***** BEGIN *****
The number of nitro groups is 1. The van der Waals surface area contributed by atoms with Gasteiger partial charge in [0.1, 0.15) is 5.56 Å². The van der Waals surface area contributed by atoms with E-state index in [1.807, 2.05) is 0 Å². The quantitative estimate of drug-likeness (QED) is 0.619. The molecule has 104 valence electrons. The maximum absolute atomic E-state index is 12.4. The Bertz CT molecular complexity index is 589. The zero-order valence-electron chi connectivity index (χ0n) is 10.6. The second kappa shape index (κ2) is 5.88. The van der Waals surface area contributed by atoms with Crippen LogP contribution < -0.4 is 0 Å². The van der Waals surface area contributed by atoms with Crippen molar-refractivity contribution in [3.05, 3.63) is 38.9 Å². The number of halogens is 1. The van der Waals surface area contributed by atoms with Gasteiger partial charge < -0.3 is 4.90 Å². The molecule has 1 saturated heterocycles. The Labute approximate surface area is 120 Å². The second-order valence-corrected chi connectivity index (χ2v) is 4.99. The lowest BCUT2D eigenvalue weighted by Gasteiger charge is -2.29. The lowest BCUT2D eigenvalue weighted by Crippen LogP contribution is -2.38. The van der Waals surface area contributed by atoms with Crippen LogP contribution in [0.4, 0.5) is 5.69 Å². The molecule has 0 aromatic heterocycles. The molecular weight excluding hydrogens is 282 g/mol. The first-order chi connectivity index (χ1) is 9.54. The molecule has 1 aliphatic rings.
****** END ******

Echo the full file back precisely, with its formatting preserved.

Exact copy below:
The number of nitro groups is 1. The van der Waals surface area contributed by atoms with Gasteiger partial charge in [0.1, 0.15) is 5.56 Å². The van der Waals surface area contributed by atoms with E-state index in [1.807, 2.05) is 0 Å². The quantitative estimate of drug-likeness (QED) is 0.619. The molecule has 104 valence electrons. The maximum absolute atomic E-state index is 12.4. The Bertz CT molecular complexity index is 589. The zero-order valence-electron chi connectivity index (χ0n) is 10.6. The second kappa shape index (κ2) is 5.88. The van der Waals surface area contributed by atoms with Crippen LogP contribution < -0.4 is 0 Å². The van der Waals surface area contributed by atoms with Crippen molar-refractivity contribution in [3.05, 3.63) is 38.9 Å². The number of halogens is 1. The van der Waals surface area contributed by atoms with Gasteiger partial charge < -0.3 is 4.90 Å². The molecule has 1 saturated heterocycles. The Labute approximate surface area is 120 Å². The second-order valence-corrected chi connectivity index (χ2v) is 4.99. The lowest BCUT2D eigenvalue weighted by Gasteiger charge is -2.29. The lowest BCUT2D eigenvalue weighted by Crippen LogP contribution is -2.38. The van der Waals surface area contributed by atoms with Crippen LogP contribution in [0.4, 0.5) is 5.69 Å². The molecule has 0 aromatic heterocycles. The molecular weight excluding hydrogens is 282 g/mol. The first-order chi connectivity index (χ1) is 9.54. The molecule has 1 aliphatic rings.